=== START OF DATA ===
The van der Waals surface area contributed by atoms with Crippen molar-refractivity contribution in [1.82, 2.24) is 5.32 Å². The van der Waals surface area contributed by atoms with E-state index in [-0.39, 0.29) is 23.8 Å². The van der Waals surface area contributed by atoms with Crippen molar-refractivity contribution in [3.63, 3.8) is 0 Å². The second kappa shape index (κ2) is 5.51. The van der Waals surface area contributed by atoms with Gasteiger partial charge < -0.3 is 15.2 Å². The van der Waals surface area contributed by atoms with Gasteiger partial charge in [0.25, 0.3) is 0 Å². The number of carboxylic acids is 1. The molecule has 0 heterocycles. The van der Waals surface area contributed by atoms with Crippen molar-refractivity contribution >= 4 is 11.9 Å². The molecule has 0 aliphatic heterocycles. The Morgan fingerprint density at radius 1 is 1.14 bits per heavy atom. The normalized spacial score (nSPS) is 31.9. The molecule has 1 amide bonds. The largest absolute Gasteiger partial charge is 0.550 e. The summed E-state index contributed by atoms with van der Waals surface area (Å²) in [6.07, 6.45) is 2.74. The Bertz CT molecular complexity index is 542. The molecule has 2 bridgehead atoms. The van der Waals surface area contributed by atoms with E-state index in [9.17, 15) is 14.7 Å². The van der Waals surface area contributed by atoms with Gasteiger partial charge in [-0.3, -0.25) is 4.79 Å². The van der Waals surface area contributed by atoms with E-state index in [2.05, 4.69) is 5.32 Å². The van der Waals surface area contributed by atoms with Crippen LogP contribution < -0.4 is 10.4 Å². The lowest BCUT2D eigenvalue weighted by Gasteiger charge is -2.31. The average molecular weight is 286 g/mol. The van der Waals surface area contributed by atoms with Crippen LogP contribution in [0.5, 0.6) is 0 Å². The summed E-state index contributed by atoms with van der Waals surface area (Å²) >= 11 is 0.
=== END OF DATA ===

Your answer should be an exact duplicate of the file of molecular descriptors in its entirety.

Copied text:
The van der Waals surface area contributed by atoms with Crippen molar-refractivity contribution in [1.82, 2.24) is 5.32 Å². The van der Waals surface area contributed by atoms with E-state index in [-0.39, 0.29) is 23.8 Å². The van der Waals surface area contributed by atoms with Crippen molar-refractivity contribution in [3.63, 3.8) is 0 Å². The second kappa shape index (κ2) is 5.51. The van der Waals surface area contributed by atoms with Gasteiger partial charge < -0.3 is 15.2 Å². The van der Waals surface area contributed by atoms with Gasteiger partial charge in [0.25, 0.3) is 0 Å². The number of carboxylic acids is 1. The molecule has 0 heterocycles. The van der Waals surface area contributed by atoms with Crippen molar-refractivity contribution >= 4 is 11.9 Å². The molecule has 0 aliphatic heterocycles. The Morgan fingerprint density at radius 1 is 1.14 bits per heavy atom. The normalized spacial score (nSPS) is 31.9. The molecule has 1 amide bonds. The largest absolute Gasteiger partial charge is 0.550 e. The summed E-state index contributed by atoms with van der Waals surface area (Å²) in [6.07, 6.45) is 2.74. The Bertz CT molecular complexity index is 542. The molecule has 2 bridgehead atoms. The van der Waals surface area contributed by atoms with E-state index in [9.17, 15) is 14.7 Å². The van der Waals surface area contributed by atoms with Gasteiger partial charge in [-0.3, -0.25) is 4.79 Å². The van der Waals surface area contributed by atoms with E-state index in [2.05, 4.69) is 5.32 Å². The van der Waals surface area contributed by atoms with Crippen LogP contribution < -0.4 is 10.4 Å². The lowest BCUT2D eigenvalue weighted by Gasteiger charge is -2.31. The average molecular weight is 286 g/mol. The van der Waals surface area contributed by atoms with Crippen LogP contribution in [0.5, 0.6) is 0 Å². The summed E-state index contributed by atoms with van der Waals surface area (Å²) >= 11 is 0.